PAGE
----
Fit
The SE215s use and around-the-ear style fit, requiring the cord to be wrapped up and around, rather than hanging down. They also use a compressing foam tip, you need to roll it and insert it, like a noise-protection ear plug. This results in outstanding sound isolation, making them great for travel but you need to be careful if you’re out running or cycling, you absolutely won’t hear car horns, sirens, etc. Despite the size and somewhat fussy fit, they’re actually quite comfortable, I can even lay on my side and not feel much pressure on the ear. The downside is that if you’re in a setting where people will be interrupting you, it’s a bit of a pain to remove and reinsert them.

Sound
I want to state right off the bat that I’m no audiophile, just someone who enjoys music and wants it to sound good. I don’t hold to the belief that a completely neutral headphone is the best. Sound is highly subjective, not just in preference but also in perception. I listen to a variety of styles, mostly on Spotify and my own mp3 and FLAC collection straight out of a Dell XPS13 laptop or OnePlus One phone.

Listening notes:
Take The Power Back – Rage Against The Machine
The opening bass drum has a satisfying thump and the bass guitar has a satisfying plunk. Vocals and guitar work are strong and clear. However, the cymbals near the end could be brighter.

Killer Queen – Queen
This song is a real showcase of vocal and guitar overdubbing that the SE215s handle well. The drums aren’t as prominent as the RATM song but they can be felt in a tasteful way. The multiple guitar tracks are all distinct and clear and don’t blend together. Once again, the highs aren’t quite there, lacking just a little sparkle and clarity.

Dance Of The Yi People – Liu Fang
This is traditional Chinese folk music, played on a pipa, a sort of Chinese lute. The track features some extremely fast picking as well as lower drone notes. The SE215s really shine on this track, every note is clear and well defined, as is the faint sound of the musician’s breathing in the silent passages.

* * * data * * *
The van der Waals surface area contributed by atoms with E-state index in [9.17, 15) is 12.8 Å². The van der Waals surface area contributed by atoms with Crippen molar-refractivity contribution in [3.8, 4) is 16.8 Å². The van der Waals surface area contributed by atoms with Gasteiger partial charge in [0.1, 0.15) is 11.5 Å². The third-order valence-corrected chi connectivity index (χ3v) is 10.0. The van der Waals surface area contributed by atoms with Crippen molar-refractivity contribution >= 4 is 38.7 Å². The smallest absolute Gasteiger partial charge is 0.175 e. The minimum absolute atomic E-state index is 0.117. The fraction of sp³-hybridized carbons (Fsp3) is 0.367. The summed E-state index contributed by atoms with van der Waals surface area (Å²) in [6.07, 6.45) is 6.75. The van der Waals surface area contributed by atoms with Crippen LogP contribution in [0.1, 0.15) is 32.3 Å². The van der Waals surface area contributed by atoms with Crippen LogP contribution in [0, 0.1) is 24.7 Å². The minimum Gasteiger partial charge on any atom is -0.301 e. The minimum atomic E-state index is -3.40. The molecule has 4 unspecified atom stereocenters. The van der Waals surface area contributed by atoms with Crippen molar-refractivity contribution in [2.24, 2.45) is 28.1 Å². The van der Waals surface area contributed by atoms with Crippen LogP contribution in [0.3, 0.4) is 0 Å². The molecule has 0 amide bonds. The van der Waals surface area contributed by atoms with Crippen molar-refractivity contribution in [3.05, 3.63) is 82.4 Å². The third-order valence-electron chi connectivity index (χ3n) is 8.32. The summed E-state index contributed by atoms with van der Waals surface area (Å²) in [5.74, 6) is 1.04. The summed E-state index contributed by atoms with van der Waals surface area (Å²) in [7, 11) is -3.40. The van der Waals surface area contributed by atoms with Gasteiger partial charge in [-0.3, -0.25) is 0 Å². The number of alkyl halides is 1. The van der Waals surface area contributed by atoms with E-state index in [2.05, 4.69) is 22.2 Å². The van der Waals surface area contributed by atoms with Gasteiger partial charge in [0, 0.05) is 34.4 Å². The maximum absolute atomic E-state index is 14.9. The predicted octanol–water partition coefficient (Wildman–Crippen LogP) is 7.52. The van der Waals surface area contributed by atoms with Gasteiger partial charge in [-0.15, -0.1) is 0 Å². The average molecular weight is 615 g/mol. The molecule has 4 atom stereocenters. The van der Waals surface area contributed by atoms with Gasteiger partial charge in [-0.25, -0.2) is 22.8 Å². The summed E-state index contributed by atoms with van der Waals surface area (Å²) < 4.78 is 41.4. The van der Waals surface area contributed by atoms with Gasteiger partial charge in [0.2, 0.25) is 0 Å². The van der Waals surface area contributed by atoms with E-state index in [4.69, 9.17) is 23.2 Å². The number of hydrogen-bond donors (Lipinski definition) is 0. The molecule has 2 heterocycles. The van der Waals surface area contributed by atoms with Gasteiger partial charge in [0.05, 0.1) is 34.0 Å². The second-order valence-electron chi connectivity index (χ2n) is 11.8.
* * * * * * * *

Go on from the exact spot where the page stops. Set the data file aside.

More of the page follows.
Axel F – Harold Faltermeyer
Synths are clear and bright. Bass notes have a slight thump, drums have a nice snap. The clicking sounds are sharp and dance around clearly. While this song has some high notes it doesn’t really have the kind of ringing sounds from cymbals or a triangle so the lack of sparkle isn’t as noticeable.

Saturday Night (Is The Loneliest Night Of The Week) – Frank Sinatra (FLAC)
The opening horn blast is loud and brassy but the individual notes are still discernible, they don’t blend into a smeared mess. This is one song where slightly rolled off highs might be a good thing, those horns could blow out an eardrum. Frank’s vocals sound great here, front and center and easily separated from the many instruments chugging away.

Conclusion
The Shure SE215s are a solid performer at $99 retail. The overall sound is well rounded, with a pleasing combination of slight bass boost and roll off in the highs. I can and have used them for hours at a time, and the sound isolation is outstanding. They aren’t the absolute pinnacle of IEM design but they set a high mark for our Chi Fi competitors. We’ll see if they can measure up.